City jury acquits man identified by victim's wife, child as killer

Lack of physical evidence may have allowed doubt

July 15, 2004|By Allison Klein | Allison Klein,SUN STAFF

A city jury acquitted DeAndre Whitehead of all charges yesterday, less than a week after an 11-year-old witness pointed him out in open court as the man who killed her father on a southwest Baltimore street.

The courtroom erupted into gasps and screams as the jury announced "not guilty" to the charges of first-degree murder, second-degree murder, manslaughter and handgun violations.

An aunt of 11-year-old Tashiera Peterson, collapsed to the courtroom floor sobbing, "How am I going to tell that little girl?"

Whitehead, 19, was charged with killing Russell Peterson, 47, after arguing with Peterson's wife over a $10 drug sale in August last year. He was also charged with asking a cell mate in the city jail to kill the two eyewitnesses to the murder -- Peterson's wife, Patricia, and their daughter, Tashiera.

The jury deliberated about three hours before deciding that there was not enough evidence to convict Whitehead of killing Russell Peterson, 47, last summer.

"I don't think it was clear to everyone he was innocent," said Phil Cunneff, an alternate juror who listened to the entire case, but was released before deliberations. "But it was clear that by the standards we were given -- beyond a reasonable doubt -- he couldn't be found guilty."

After the verdict, jurors were escorted out a back door of the courthouse. When reached by telephone at home, several said they had no comment about the case.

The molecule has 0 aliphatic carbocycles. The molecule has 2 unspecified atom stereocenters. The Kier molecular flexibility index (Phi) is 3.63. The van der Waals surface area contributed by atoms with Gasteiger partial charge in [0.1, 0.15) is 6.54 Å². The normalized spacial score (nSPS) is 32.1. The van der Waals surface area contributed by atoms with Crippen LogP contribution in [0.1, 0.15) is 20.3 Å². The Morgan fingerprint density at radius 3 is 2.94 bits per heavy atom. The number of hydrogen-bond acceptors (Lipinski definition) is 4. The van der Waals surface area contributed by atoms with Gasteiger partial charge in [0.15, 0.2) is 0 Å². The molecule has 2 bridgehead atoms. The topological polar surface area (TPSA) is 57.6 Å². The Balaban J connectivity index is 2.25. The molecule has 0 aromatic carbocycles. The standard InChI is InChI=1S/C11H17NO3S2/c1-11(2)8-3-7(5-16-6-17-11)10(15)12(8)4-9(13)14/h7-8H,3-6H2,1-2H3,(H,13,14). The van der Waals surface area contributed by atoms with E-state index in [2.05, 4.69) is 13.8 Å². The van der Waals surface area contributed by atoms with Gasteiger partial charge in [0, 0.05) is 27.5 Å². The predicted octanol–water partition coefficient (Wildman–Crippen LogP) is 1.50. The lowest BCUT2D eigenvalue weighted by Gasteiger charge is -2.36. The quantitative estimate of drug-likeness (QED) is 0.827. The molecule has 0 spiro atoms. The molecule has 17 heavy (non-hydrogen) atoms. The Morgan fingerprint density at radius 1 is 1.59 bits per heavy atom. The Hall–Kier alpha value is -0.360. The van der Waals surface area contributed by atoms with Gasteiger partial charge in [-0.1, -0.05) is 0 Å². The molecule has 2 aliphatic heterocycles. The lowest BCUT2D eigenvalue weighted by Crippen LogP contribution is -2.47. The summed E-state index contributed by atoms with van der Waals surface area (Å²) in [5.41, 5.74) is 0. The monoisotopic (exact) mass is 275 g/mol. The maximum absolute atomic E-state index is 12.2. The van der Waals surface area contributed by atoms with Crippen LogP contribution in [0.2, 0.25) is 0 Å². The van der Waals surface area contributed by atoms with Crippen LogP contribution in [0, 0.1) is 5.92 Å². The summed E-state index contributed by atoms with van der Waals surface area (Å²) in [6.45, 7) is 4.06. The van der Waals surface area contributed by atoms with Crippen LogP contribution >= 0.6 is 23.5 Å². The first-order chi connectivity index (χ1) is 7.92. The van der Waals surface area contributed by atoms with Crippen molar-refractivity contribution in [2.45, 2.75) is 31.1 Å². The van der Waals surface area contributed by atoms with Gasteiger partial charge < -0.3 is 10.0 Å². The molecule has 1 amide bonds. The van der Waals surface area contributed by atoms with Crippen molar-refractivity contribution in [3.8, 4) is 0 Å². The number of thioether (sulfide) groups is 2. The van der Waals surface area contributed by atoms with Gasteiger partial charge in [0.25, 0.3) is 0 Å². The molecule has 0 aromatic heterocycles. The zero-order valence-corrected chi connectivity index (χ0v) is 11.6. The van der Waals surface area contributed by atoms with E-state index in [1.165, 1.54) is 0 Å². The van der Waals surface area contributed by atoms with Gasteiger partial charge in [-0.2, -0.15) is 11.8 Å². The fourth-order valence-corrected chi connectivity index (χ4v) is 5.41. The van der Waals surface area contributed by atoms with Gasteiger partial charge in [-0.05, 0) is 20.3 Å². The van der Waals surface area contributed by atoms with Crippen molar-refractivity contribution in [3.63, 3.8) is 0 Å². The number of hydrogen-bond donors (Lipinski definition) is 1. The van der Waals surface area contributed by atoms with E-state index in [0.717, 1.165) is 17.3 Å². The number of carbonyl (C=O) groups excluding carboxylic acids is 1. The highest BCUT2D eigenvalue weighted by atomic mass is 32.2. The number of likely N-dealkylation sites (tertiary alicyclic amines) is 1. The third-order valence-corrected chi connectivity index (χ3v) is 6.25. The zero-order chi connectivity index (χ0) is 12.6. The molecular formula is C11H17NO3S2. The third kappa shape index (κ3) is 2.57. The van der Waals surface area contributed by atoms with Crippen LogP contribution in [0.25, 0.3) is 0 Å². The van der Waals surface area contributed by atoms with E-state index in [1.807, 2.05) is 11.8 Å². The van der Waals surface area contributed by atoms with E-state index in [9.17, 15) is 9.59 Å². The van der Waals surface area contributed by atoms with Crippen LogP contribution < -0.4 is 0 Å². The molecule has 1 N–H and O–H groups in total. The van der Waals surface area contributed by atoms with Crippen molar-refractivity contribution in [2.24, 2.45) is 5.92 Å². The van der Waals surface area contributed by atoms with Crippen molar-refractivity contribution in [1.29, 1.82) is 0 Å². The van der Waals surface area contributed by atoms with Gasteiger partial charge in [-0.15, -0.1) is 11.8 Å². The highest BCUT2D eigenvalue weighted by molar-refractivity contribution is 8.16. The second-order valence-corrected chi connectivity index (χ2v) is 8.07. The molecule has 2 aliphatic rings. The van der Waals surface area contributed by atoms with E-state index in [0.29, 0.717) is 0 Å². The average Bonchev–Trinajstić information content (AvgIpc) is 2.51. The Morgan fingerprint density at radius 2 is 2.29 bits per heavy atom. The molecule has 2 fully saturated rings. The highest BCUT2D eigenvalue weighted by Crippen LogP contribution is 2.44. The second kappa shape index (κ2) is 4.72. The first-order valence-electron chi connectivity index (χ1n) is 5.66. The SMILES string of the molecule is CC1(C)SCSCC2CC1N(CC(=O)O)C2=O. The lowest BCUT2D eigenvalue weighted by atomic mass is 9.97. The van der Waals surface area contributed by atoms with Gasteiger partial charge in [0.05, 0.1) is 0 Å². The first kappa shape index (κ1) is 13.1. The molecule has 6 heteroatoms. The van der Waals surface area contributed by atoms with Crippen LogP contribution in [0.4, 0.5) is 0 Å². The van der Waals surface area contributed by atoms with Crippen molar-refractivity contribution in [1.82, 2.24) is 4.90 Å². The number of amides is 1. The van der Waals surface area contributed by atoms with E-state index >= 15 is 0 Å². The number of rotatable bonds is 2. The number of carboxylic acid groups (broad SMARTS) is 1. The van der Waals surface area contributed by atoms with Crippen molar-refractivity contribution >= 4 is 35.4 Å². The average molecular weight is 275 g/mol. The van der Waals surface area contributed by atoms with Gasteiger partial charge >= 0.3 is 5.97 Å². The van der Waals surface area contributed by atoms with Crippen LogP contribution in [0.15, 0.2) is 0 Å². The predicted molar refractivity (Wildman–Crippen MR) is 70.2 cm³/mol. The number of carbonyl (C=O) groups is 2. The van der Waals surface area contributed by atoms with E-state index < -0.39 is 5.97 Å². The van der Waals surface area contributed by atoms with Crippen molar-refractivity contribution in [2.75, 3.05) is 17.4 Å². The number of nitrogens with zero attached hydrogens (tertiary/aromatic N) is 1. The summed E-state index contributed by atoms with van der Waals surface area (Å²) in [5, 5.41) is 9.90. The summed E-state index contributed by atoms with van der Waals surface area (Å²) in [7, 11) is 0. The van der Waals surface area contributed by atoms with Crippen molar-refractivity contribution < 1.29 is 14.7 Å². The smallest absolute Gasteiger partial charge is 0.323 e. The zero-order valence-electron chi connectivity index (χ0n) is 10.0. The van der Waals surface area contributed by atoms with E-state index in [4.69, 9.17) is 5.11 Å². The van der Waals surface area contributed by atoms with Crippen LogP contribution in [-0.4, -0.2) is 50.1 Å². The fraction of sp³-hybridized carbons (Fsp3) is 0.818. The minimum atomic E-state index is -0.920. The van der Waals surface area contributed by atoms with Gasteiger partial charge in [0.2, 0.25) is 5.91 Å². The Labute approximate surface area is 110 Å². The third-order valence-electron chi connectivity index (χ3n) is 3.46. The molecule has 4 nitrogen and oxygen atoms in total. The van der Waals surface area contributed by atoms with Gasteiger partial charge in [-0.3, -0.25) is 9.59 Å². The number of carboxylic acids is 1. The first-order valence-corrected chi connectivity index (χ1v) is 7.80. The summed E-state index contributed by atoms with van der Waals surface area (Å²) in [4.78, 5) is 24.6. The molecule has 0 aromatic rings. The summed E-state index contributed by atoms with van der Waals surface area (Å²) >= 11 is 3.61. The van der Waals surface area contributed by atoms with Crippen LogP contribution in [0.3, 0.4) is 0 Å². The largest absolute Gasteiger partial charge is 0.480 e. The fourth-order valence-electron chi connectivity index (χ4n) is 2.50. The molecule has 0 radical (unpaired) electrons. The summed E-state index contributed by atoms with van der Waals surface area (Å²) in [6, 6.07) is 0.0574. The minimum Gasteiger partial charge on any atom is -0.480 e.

Prosecutors alleged that Whitehead shot Peterson four times in the chest and back. The gun used in the crime was not recovered by police.

During the trial, the state relied on testimony from Peterson's wife and daughter as key evidence of Whitehead's guilt.

The prosecution also brought in the would-be hit-man, Byron James, who testified that Whitehead asked him to kill Patricia and Tashiera Peterson for payments of "a few hundred dollars."

Cunneff, the alternate juror, said he thought testimony was credible from Tashiera Peterson, who testified Friday on her 11th birthday.

But he didn't believe Patricia Peterson, saying it is in her nature to lie because she is a drug addict.

"Part of the pathology of drug addiction is lying," Cunneff said. "Sometimes they don't know when they're lying or not."

Tashiera testified Friday that she saw Whitehead shoot her father after her father stepped into an argument between her mother and Whitehead.

Patricia Peterson told the jury that Whitehead, a heroin dealer who sometimes sold crack cocaine, had sold her fake cocaine. When she confronted Whitehead about the drugs, the two began to argue, she said.

Russell Peterson came out of his house, in the 800 block of Carroll St., to find out what the noise was about and was shot four times, Patricia Peterson testified.

Tashiera and her mother separately picked out Whitehead's picture in a set of police photos.

A neighbor who lived near the Petersons, Sylvia Ashby, testified that she heard shots in the neighborhood then saw Whitehead running past her house the night of the killing.

"The state was lacking physical evidence that connected the defendant to the murder," Cunneff said. "I would have liked some kind of evidence, like finding the gun with fingerprints."

Defense lawyer Marci Tarrant Johnson could not be reached for comment yesterday. She said during the trial that Whitehead was shooting dice when the killing occurred, though she did not produce evidence to support the theory.

Prosecutor Denise Fili described herself as "taken aback" by the verdict as she walked out of the courtroom yesterday.

"The state put on the best case the court would allow," Fili said, alluding to the judge's decision to not allow certain evidence to be presented to the jury.

Before the trial started last week, presiding Judge Robert Heller, who is visiting from Anne Arundel County, did not allow jurors to know that police had a tape recording from jail of Whitehead asking for Patricia and Tashiera Peterson to be killed.

Heller also split the cases, meaning this trial involved only Peterson's murder. Whitehead will face a separate trial Nov. 9 on charges of hiring someone to kill Tashiera and her mother. Whitehead is being held in jail pending his next trial.

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